They reconvened on Tuesday, but the election results presented a new set of problems. Republican officials familiar with the talks say Democrats dug in on demands for tax revenue that Republicans are not willing to meet. Democratic aides say Republicans who had spoken abstractly about the need for more revenues are balking at the specifics.
“Things change. It’s not just a matter of the numbers changing, and they do,” Mr. Durbin said of shifting deficit projections, revenue forecasts and spending totals. “It’s also a matter of the political environment, and the landscape changing.”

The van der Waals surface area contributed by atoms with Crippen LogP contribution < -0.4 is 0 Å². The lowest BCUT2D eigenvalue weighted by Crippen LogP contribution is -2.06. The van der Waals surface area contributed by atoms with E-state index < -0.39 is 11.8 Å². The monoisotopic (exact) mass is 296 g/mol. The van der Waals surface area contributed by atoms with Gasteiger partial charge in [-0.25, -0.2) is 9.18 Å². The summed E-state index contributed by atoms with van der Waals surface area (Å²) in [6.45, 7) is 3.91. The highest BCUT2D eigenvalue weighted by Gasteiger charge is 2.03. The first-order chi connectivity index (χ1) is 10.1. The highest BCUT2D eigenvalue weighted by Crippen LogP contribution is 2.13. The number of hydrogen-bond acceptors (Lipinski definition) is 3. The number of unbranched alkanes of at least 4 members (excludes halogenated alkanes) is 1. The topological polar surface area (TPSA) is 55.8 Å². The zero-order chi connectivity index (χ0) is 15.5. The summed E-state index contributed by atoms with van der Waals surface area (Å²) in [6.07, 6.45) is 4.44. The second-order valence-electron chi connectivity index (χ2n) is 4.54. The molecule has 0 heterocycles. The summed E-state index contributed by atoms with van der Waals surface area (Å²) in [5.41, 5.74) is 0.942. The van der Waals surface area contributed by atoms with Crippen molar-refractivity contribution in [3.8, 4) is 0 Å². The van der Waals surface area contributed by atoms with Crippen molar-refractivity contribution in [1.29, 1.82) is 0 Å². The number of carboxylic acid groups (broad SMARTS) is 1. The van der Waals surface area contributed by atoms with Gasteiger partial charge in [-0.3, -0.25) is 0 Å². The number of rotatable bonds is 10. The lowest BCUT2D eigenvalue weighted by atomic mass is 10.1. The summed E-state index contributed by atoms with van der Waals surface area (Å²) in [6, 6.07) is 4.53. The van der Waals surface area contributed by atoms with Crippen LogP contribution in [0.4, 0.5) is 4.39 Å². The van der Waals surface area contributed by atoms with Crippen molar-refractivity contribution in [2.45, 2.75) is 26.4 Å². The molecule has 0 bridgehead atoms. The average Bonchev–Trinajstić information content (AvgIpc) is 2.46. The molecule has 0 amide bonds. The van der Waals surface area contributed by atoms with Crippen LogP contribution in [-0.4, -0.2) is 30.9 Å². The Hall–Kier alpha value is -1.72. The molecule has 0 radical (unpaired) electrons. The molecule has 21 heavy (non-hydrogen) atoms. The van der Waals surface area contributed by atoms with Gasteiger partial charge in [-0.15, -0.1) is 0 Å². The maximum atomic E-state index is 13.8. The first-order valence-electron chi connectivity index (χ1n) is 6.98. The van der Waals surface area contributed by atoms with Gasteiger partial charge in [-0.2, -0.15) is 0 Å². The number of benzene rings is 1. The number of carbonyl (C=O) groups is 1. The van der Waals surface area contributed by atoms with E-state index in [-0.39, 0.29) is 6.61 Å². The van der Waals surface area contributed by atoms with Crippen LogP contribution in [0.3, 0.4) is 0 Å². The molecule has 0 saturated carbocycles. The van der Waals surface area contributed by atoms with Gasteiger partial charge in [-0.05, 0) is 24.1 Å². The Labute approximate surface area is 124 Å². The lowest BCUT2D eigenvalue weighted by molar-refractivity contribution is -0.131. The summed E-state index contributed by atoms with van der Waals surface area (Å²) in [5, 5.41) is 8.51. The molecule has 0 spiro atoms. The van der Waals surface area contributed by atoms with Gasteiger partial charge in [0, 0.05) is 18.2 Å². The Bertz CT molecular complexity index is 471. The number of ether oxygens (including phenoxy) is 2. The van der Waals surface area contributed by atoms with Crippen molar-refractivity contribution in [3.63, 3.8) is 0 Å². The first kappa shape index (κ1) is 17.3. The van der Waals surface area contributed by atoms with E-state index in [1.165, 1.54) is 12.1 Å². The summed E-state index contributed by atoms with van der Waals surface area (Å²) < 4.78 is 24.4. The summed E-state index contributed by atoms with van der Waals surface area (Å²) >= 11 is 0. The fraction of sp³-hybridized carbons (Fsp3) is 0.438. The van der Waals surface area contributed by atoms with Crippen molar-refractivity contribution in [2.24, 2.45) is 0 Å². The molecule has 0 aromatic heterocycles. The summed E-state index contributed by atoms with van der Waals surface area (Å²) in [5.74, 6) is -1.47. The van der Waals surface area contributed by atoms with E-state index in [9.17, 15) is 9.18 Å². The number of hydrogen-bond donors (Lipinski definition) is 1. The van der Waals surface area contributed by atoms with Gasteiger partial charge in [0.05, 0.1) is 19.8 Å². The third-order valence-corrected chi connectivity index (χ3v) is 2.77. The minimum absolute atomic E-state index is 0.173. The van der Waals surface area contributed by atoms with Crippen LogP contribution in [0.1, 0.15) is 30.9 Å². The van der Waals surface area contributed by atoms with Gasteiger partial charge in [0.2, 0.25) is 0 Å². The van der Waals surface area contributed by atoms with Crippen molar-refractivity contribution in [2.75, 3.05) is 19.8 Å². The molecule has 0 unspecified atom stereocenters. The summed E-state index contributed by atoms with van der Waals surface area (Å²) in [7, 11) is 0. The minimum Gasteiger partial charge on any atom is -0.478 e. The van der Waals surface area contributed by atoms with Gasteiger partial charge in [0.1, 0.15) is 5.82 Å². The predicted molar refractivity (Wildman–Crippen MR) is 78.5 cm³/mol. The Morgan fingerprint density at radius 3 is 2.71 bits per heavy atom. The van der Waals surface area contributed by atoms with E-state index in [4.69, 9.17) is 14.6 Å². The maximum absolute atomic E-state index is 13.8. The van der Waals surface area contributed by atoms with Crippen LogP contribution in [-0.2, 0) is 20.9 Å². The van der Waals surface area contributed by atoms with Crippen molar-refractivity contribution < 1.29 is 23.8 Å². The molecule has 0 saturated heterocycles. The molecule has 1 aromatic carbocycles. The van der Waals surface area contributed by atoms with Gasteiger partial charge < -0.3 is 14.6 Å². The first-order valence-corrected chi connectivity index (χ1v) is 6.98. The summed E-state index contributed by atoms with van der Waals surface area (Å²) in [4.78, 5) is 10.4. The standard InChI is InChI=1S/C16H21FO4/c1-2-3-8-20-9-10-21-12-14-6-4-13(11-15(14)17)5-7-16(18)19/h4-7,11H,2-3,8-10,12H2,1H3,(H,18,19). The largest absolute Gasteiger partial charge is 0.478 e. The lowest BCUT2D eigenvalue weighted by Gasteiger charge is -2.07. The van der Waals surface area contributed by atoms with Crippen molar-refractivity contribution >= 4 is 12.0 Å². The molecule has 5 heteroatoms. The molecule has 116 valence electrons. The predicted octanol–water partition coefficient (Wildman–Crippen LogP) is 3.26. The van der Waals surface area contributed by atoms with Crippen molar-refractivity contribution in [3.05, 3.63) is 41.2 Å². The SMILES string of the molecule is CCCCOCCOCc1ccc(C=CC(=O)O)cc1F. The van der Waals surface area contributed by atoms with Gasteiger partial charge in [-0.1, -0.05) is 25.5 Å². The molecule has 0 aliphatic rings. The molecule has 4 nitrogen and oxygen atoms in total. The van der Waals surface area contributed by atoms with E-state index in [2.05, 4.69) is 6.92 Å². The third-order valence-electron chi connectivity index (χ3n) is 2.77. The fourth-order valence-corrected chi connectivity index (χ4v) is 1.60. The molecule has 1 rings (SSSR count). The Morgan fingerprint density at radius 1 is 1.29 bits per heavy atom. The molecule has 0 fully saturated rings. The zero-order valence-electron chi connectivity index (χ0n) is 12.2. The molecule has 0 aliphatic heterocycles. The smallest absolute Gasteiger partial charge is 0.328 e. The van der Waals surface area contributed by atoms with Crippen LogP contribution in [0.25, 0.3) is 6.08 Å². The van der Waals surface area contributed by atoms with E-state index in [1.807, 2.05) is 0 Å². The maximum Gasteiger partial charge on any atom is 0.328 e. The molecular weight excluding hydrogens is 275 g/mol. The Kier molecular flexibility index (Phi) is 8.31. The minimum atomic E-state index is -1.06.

Democrats freely admit they have shifted their stance from the defensive crouch of the summer of 2011, when they signed on to a budget deal that cut $1 trillion in spending with no tax increases, to now, when they believe the voters have given them a mandate to raise taxes on the affluent…
Both sides insist they want a deal before January, but a rising chorus of voices, especially Democrats, say they would rather go over the cliff than accept a deal that raised too few taxes while extracting too many cuts, especially to Medicare and Medicaid.